The situation was that Peanut was safely at home enjoying a snooze and I was on the phone with a client. Even though I was actually looking at Peanut when I listened to my husband’s voice mail, I felt vaguely panicky in response to his words.
We are fortunate that we have never had a dog truly run away, but like most guardians, we have had a couple of whoopsie moments. House guests opening the door without paying attention to the dog, a broken leash, a slipped collar, and a screen door blowing open in the wind are just a few of the “life happens” events that could have meant a dog at risk from traffic and other dangers of the open road. Our dogs have always had good responses to “Wait” and solid recalls, so those little oops moments have never had tragic consequences. They’ve usually just been an opportunity to give our dog a cue and reinforce them for responding in a real-life situation. They were stressful but not terrifying.
If a dog bolts out the door and takes off, it can be a daunting task to get that dog safely back home. It’s a heart-dropping feeling to see a dog head out if you know that he may not come back if called. Even dogs who are very well trained can be in this situation if they bolt out of fear, such as during a thunderstorm that has made them panic or when fireworks are filling the sky.
Have you had a dog take off on you? Were you able to get the dog back and if so, how?
For years, I kept a supply of phenobarbital on hand, prescribed by my vet for my mixed-breed dog's seizure. It turned out to be a one-time thing, and eventually, I disposed of the drug. But I can testify that watching her in the grip of it was both scary and confusing.
As dog-lovers, most of us hope we're never faced with a number of canine health conditions. Seizures fall into that category. When they happen, however, it's helpful to understand what we're looking at and what we need to do next.
Seizures, which are caused by abnormal electrical activity in the brain, can indicate a variety of conditions, some transitory, some longer-lasting. Our old friend "idiopathic" --or, of unknown origin--also comes into play more than either we or our vets would like.
As explained on the Texas A&M newswire, "For some dogs, a seizure is a one-time experience, but in most cases seizures reoccur. An underlying problem in the brain could be responsible for reoccurring seizures, often resulting in a diagnosis of epilepsy. Between the many causes of seizures in dogs and the often normal lab results, idiopathic epilepsy proves to be a frequent diagnosis." Other causes include toxin ingestion, tumors, stroke, or another of several related neurological disorders.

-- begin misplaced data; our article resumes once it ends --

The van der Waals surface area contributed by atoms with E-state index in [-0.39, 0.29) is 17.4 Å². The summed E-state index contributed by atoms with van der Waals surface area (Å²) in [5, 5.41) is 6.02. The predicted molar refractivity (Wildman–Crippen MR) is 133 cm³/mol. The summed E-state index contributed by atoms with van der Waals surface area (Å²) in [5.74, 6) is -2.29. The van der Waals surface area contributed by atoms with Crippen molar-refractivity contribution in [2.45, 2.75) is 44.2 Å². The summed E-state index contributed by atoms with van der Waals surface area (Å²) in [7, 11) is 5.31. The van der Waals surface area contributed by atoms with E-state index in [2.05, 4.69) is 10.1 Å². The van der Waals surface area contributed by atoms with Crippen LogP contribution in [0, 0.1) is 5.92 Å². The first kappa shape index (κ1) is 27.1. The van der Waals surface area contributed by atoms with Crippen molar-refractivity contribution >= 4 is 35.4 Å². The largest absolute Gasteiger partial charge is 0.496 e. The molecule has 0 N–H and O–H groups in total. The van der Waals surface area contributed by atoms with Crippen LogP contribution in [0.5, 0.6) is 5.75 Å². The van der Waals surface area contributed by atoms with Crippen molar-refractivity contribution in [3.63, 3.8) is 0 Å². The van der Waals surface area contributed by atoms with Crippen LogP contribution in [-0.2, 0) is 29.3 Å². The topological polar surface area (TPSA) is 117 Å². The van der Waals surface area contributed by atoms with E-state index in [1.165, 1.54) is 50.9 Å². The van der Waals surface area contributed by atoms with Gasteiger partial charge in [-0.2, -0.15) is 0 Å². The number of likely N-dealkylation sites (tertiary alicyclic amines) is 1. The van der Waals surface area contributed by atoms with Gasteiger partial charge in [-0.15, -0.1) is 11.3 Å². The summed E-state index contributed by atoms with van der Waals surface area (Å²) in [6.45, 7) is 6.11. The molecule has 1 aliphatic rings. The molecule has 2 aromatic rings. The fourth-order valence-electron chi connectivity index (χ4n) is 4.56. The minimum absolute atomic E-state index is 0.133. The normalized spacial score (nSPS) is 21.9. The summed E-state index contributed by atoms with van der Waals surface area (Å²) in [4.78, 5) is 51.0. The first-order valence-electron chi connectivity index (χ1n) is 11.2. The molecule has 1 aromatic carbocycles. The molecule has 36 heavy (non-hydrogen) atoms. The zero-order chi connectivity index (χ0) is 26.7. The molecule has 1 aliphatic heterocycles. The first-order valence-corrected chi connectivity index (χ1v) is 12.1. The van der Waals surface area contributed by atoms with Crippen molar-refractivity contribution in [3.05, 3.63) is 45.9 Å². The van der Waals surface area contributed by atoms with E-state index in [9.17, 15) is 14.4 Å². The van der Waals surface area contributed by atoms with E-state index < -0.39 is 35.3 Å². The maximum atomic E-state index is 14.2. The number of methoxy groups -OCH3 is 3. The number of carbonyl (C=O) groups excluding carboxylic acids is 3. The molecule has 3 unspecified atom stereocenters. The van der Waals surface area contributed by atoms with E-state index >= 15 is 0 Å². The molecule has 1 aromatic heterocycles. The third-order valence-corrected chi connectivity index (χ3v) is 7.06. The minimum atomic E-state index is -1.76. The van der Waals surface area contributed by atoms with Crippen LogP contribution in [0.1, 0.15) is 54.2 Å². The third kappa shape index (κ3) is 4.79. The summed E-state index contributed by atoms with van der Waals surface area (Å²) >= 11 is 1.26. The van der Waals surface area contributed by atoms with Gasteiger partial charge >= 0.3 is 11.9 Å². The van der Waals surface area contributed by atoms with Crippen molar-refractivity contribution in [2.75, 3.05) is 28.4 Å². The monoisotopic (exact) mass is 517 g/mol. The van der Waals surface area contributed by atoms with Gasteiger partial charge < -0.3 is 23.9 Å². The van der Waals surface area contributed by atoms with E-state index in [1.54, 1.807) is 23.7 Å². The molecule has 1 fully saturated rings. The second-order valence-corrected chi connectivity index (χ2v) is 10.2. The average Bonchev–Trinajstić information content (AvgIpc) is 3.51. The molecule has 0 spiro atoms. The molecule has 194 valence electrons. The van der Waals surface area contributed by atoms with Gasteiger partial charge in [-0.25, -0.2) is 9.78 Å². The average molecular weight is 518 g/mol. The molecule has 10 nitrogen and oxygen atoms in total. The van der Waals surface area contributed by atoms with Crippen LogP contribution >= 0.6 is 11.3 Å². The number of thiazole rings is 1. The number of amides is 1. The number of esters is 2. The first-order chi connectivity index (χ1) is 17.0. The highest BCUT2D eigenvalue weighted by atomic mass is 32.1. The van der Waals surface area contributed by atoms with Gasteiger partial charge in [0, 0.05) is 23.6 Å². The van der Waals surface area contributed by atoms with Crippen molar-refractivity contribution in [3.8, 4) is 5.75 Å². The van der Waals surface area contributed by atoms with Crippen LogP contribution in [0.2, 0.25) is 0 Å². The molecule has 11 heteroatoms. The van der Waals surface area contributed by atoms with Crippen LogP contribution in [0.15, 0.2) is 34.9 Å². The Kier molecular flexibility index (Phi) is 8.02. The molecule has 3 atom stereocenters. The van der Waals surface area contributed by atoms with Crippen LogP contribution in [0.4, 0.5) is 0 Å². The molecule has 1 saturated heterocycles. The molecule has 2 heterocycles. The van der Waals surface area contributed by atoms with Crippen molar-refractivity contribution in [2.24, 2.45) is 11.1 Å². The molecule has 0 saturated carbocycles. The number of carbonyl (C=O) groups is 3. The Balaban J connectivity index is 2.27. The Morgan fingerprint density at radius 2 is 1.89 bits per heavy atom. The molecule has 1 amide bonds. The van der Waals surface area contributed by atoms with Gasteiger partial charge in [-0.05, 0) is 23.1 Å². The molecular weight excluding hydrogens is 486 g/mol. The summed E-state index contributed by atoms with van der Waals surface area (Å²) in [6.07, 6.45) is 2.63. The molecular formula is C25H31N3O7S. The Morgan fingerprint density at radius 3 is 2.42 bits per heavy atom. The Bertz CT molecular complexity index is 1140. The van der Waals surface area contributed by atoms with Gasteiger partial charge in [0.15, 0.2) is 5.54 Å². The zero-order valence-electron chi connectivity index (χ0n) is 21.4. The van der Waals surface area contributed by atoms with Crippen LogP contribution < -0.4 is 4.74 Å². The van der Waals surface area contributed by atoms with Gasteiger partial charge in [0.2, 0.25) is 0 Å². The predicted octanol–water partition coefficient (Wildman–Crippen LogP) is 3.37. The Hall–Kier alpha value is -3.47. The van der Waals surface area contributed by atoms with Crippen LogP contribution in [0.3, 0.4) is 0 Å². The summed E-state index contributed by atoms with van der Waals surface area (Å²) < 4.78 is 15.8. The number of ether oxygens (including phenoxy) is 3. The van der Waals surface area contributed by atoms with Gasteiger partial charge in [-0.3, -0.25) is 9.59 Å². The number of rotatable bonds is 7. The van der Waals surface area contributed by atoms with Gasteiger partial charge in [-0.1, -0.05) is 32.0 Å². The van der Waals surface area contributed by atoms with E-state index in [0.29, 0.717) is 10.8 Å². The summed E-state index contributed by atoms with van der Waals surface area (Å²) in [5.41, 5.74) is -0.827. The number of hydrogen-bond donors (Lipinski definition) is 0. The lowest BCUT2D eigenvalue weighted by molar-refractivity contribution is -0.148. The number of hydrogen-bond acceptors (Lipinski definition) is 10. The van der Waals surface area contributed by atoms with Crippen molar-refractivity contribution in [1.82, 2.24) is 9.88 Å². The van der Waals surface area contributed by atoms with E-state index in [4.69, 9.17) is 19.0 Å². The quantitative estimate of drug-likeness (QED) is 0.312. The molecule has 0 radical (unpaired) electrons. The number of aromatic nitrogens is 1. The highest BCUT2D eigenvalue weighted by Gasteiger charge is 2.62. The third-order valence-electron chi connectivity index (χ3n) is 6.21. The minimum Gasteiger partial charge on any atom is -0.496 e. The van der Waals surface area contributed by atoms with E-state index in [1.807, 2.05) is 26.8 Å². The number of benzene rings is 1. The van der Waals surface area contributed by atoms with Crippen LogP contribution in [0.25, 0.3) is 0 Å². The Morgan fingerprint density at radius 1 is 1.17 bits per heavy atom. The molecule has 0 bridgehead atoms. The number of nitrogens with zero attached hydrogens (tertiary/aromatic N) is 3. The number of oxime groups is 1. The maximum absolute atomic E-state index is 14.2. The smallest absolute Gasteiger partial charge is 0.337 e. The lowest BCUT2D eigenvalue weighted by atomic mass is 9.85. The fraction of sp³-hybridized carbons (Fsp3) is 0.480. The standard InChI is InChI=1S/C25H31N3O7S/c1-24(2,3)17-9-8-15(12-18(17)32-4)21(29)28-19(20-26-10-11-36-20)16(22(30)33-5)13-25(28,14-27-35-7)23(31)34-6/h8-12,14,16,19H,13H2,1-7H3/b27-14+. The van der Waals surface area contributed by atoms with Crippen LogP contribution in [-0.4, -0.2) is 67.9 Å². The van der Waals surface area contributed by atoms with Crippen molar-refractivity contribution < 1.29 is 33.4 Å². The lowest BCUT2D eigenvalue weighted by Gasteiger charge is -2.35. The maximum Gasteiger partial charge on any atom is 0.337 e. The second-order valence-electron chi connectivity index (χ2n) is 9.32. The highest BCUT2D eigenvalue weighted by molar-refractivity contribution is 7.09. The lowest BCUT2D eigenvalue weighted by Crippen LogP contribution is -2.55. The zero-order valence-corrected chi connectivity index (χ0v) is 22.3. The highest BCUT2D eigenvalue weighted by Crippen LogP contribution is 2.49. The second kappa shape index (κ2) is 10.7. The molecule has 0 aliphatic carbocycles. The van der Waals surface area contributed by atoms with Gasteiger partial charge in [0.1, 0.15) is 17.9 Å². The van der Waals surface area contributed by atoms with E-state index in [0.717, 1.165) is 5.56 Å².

Dr. Joseph Mankin, clinical assistant professor at the Texas A&M College of Veterinary Medicine & Biomedical Sciences, describes a typical seizure. “The dog may become agitated or disoriented, and then may collapse on its side. It may exhibit signs of paddling, vocalization, and may lose bladder control. The seizure may last for a few seconds up to a few minutes, and often the dog will be disoriented or anxious afterward. Occasionally, a dog may be blind for a short period of time.”
When a dog is in the grip of a seizure, there's little we can do, other than to keep our hands away from his or her mouth. Afterward, the most important thing we can do is take the pup to the vet for investigation into the cause. Fortunately, a number of treatments, ranging from allopathic (Western medicine) to complementary (including acupunture) exist.
Like most things, especially those related to health, knowing what we're dealing with is half the battle.
For more on this topic, read Dr. Sophia Yin's excellent overview.
News: Karen B. London
Just like a baby (and maybe cuter)
Years ago, my husband brought our seven-month old son to an all-day seminar I was giving on dog aggression so that I could feed him during the breaks. In many situations, a man carrying a baby would attract a lot of attention from women, but not in this case. There were about 200 people at the seminar, and approximately 180 of them were women. During the course of the day, only a handful of them approached my husband, and all but two of them came over to share puppy photos with him. (“Look! You have a young animal in your life. I have a young animal in my life, too!”)